I Can Name That Tune In One Lawsuit

Over the years I have seen a variety of optical shop owners and managers ask each other what music they play in the stores. The answers have been everything from classical radio to iPods to online radio. Like many of you, I have a wide appreciation for most any genre of music. I can find songs I love from pop to country to rap. So too have those participating in those online conversations. They spend time promoting their favorite types of music or bands. This is where I come in to play Debbie Downer.

It’s not that I think their individual tastes in music is bad…well, for most of the discussions it hasn’t been… but there are few … sorry, I digress. What many ECP’s and retail businesses of every stripe forget is what they are legally allowed to play.

Are you a fan of the NFL or MLB? How many times have you heard a variation of this disclaimer read aloud during a game? “This copyrighted broadcast is the property of the National Football League. Any rebroadcast or reproduction without the consent of the NFL is strictly prohibited.” Did you know that the 1998 copyright extension bill prohibited certain things like how large a TV can show sports games or how many TV’s may be tuned into any one game at a time? At least one restaurant owner felt the full nelson in their wallet after being fined $32,000 for showing one pay-per-view of a UFC match.

So too does copyright protect music. BMI, ASCAP, PRO, and SESAC are always on the lookout for businesses who don’t enter into licenses to play music. In 2012, East Coast Foods, Inc, in California (Yes, I am aware of the name irony) was forced to pay almost $200,000 in damages and attorney’s fees for playing music without a license. In Tampa, Florida a couple of years ago, 25 restaurant, bars, and clubs were sued with settlements ranging from $10,200 to $62,500.

There is a caveat that will accommodate a number of small ECP’s. If your store is under 2,000 square feet, you are allowed to play music from a radio or television, provided there are fewer than six speakers and customers are not charged to listen. However, if your store/practice is larger than 2,000 square feet and/or you don’t want to listen to your competitor’s commercials on the radio, you can consider a business licensed services such as Pandora for Business ($26.95 per month) or Sirius XM for Business ($24.95 per month).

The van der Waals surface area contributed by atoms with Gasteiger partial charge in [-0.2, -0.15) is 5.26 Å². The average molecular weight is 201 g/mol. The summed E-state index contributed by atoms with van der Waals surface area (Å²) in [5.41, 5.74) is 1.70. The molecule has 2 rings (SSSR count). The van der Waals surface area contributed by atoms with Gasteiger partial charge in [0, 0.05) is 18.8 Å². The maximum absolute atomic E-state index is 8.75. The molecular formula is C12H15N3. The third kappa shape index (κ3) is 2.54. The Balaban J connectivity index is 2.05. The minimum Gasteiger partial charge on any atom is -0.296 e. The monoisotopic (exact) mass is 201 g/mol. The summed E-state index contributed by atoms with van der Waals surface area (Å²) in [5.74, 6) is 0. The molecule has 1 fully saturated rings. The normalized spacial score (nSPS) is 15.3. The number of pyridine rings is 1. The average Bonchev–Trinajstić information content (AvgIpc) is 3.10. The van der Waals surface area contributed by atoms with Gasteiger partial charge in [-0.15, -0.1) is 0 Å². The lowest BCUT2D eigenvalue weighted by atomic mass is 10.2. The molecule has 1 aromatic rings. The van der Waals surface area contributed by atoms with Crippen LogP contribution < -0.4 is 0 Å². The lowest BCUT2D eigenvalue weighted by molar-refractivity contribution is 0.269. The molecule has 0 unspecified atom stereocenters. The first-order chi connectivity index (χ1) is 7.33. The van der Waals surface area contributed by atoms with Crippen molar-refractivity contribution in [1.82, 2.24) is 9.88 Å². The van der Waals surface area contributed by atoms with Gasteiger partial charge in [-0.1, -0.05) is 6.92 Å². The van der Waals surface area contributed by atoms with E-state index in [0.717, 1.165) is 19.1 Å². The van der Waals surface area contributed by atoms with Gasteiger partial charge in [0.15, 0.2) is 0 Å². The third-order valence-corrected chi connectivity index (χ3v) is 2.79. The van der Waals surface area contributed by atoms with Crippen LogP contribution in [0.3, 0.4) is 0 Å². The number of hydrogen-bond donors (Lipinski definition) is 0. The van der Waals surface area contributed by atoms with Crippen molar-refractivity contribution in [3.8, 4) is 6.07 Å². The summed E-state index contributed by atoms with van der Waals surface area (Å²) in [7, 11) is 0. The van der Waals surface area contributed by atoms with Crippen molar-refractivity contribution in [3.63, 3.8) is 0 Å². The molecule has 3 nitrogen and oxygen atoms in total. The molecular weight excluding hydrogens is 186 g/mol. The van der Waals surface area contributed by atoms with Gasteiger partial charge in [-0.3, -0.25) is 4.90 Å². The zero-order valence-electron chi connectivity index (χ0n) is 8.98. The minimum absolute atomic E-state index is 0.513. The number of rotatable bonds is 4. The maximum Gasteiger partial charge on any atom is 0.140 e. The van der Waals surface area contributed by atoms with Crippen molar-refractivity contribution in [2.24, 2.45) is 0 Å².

Before you say screw it and unplug the radio, keep in mind that music has been proved to influence moods and mood determines shopping behavior. There is a reason big retailers have music playing all day. Keep in mind the music should be the music your clientele likes, not you. If your idea of great music is Tupac Shakur or Def Leppard and your customers prefer Adele, the fastest way to chase them out of your shop is to play what you like instead of what they like…or vice versa.

Music also creates a more private space. So, when you are talking Rx and prices, music in the background will help keep your conversations and negotiations (if any) between you and that one customer instead of between everyone. Music also affects people’s perception of time. If your store is busy, people don’t mind it as much when the music they like is being played.  A 2005 study revealed that people spend more on impulse buys when pleasant music is being played.

Music also encourages people to shop. Various music can affect us subconsciously. Classical music, for example, has been found to influence shoppers to buy more expensive items. Scientists believe that it may be because classical music evokes feelings of high quality and elegance, and thus influences shopping decisions in that direction. If you run a high-class store, you may want to consider playing classical tunes as a backdrop to your customers’ browsing.

In research published in Nature in 1997, a researcher played various types of music in a wine store. They found that when French music was playing, people would buy more French wines; when German music was playing instead, people bought more German wines. Amazingly, the shoppers themselves were not aware that the music had had any influence on their wine choices. Have a line of eyewear from somewhere exotic you want to feature this weekend?